Benjamin, a free man of color, knows his sibling would never do such an act, though she practices good voodoo. He also realizes that his sister has no chance of a fair trial by her peers because New Orleans is a city deeply divided along racial lines. Benjamin begins his own inquiries into the murder of Isaak even after someone tries to warn him off by sprinkling GRAVEYARD DUST in his bed. When it comes to Olympe, nothing will stand in Benjamin's way of trying to free her.
GRAVEYARD DUST, the third novel in Barbara Hambly's superb historical mystery series, is an excellent who-done-it that will bring further accolades to this talented writer. The excellent story line is extremely complex as it meanders to its conclusion. The characters are warm and represent various aspects of early nineteenth century New Orleans. This facet of the novel alone makes GRAVEYARD DUST a winner. The atmosphere of 1834 New Orleans makes this one of the top historical who-done-its of the year.

Harriet Klausner
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Format: Gebundene Ausgabe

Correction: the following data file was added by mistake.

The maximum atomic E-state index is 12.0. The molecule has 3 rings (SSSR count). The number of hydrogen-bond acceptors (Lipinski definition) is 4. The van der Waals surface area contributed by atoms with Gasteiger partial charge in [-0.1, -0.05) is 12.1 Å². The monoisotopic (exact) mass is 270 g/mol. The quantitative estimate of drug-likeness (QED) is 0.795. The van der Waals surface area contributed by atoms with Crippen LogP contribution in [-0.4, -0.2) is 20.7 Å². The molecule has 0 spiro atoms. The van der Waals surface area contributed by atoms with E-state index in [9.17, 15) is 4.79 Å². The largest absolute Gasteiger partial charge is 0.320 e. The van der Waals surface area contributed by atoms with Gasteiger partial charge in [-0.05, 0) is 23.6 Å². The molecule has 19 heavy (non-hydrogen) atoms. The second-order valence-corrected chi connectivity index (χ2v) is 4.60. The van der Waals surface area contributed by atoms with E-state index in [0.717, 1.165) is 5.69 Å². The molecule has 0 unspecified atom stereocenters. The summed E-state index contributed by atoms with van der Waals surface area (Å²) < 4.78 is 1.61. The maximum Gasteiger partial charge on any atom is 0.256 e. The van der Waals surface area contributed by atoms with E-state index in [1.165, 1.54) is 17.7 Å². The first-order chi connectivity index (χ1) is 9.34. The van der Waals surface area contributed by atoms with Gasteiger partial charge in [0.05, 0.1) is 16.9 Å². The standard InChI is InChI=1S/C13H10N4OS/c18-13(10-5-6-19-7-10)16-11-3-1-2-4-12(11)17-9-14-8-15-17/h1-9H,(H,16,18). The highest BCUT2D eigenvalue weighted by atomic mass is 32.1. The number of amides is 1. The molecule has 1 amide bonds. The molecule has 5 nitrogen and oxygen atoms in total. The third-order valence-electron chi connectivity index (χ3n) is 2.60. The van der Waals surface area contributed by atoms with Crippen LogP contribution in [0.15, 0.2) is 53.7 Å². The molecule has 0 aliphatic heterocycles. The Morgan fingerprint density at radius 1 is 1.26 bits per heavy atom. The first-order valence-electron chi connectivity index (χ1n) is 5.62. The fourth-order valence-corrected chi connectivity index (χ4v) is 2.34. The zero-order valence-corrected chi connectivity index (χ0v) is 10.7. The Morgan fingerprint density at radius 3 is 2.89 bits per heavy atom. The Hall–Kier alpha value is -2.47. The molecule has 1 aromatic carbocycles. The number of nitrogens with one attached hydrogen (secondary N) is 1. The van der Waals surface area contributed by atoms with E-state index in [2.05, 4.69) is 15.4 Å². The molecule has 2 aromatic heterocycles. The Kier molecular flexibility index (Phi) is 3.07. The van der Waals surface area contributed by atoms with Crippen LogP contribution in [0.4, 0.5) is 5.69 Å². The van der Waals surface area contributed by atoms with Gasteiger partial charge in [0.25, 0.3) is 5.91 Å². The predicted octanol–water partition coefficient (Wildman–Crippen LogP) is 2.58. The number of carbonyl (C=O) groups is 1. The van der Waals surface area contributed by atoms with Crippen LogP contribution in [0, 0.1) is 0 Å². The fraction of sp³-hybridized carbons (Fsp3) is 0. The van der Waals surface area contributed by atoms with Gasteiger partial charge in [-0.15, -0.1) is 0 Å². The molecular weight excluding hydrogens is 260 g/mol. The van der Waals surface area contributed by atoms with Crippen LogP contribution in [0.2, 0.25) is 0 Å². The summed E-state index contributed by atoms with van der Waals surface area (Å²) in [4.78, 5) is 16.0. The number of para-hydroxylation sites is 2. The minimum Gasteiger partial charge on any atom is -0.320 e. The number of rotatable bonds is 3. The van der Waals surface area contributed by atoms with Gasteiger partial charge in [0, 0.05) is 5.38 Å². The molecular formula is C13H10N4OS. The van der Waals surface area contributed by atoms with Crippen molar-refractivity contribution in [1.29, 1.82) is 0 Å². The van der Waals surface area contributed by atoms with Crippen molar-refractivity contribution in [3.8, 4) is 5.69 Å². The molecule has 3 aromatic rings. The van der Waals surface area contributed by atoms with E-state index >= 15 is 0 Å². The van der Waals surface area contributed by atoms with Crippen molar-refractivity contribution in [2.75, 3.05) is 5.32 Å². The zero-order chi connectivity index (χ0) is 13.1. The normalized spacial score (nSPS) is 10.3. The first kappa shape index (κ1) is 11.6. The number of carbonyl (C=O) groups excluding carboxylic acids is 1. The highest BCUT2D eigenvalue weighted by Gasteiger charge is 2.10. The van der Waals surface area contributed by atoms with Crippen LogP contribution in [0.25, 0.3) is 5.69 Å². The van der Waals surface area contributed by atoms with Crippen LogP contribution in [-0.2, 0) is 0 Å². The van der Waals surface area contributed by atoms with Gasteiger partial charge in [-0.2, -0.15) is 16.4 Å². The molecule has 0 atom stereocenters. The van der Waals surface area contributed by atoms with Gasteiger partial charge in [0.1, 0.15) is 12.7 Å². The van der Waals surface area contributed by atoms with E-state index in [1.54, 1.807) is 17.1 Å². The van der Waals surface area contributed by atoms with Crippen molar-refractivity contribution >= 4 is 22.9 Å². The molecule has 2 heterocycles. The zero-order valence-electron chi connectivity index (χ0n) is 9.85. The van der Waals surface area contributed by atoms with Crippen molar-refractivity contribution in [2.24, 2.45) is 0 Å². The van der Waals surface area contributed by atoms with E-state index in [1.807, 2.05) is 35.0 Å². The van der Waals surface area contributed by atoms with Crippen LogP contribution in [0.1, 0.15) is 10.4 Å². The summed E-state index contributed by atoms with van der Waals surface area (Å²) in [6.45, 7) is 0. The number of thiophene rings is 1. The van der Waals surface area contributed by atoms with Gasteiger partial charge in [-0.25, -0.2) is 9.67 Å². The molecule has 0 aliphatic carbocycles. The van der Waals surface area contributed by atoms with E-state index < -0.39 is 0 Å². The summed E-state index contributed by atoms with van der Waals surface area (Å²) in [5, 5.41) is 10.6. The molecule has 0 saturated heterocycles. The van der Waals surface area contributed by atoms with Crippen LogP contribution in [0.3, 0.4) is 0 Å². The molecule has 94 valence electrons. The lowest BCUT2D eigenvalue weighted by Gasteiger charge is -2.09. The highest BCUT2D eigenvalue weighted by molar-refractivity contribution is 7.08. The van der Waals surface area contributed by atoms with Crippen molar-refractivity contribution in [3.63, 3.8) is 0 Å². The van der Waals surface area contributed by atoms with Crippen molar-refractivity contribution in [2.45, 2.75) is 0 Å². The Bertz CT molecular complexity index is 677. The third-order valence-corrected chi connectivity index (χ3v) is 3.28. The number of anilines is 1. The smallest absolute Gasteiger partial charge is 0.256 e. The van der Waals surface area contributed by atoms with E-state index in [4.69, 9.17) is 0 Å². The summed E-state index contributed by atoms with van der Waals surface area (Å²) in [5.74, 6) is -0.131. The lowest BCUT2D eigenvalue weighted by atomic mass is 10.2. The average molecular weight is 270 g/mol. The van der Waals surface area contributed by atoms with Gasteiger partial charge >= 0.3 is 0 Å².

The third in the series following A Free Man of Color and Fever Season, Graveyard Dust continues the story of Benjamin January in 1834 New Orleans. January's sister, a voodoo priestess, is charged with murder in the death of a young man whose body has yet to be found. Purportedly, she provided the gris-gris used by a young wife to kill her husband. Olympe is jailed and seems unwilling to defend herself. Setting out to prove the innocence of both women, January is forewarned that his own life is in danger when he finds graveyard dust in his bed. January's investigation turns up family secrets, greed, and illicit sex. Hambly again invokes the colorful nineteenth-century New Orleans with all its humidity, mud, stench, disease, and vermin, as well as its polite society, racial divisiveness, judicial corruption, Catholicism, and voodoo. Not as engrossing as the first two in the series, Graveyard Dust, nonetheless will please Hambly's legions of fans.